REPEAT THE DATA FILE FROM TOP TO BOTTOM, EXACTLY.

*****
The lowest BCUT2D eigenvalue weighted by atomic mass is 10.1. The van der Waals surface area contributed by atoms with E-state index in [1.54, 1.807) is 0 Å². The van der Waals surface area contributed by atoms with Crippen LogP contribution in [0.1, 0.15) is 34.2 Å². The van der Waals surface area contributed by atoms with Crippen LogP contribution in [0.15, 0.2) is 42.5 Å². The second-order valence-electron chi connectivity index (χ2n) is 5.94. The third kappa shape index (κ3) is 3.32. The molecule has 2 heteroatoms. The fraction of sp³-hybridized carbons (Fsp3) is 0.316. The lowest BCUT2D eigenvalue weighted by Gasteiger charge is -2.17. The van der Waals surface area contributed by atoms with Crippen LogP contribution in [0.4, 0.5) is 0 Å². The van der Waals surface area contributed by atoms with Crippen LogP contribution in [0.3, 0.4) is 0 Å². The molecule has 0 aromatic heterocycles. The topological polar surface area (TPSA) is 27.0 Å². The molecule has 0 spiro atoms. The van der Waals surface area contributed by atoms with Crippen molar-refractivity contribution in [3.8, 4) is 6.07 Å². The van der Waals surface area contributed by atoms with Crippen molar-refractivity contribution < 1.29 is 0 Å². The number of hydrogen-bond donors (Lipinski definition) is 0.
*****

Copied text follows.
The lowest BCUT2D eigenvalue weighted by atomic mass is 10.1. The van der Waals surface area contributed by atoms with E-state index in [1.54, 1.807) is 0 Å². The van der Waals surface area contributed by atoms with Crippen LogP contribution in [0.1, 0.15) is 34.2 Å². The van der Waals surface area contributed by atoms with Crippen LogP contribution in [0.15, 0.2) is 42.5 Å². The second-order valence-electron chi connectivity index (χ2n) is 5.94. The third kappa shape index (κ3) is 3.32. The molecule has 2 heteroatoms. The fraction of sp³-hybridized carbons (Fsp3) is 0.316. The lowest BCUT2D eigenvalue weighted by Gasteiger charge is -2.17. The van der Waals surface area contributed by atoms with Crippen LogP contribution in [0.4, 0.5) is 0 Å². The van der Waals surface area contributed by atoms with Crippen LogP contribution in [0.3, 0.4) is 0 Å². The molecule has 0 aromatic heterocycles. The topological polar surface area (TPSA) is 27.0 Å². The molecule has 0 spiro atoms. The van der Waals surface area contributed by atoms with Crippen molar-refractivity contribution in [3.8, 4) is 6.07 Å². The van der Waals surface area contributed by atoms with Crippen molar-refractivity contribution < 1.29 is 0 Å². The number of hydrogen-bond donors (Lipinski definition) is 0.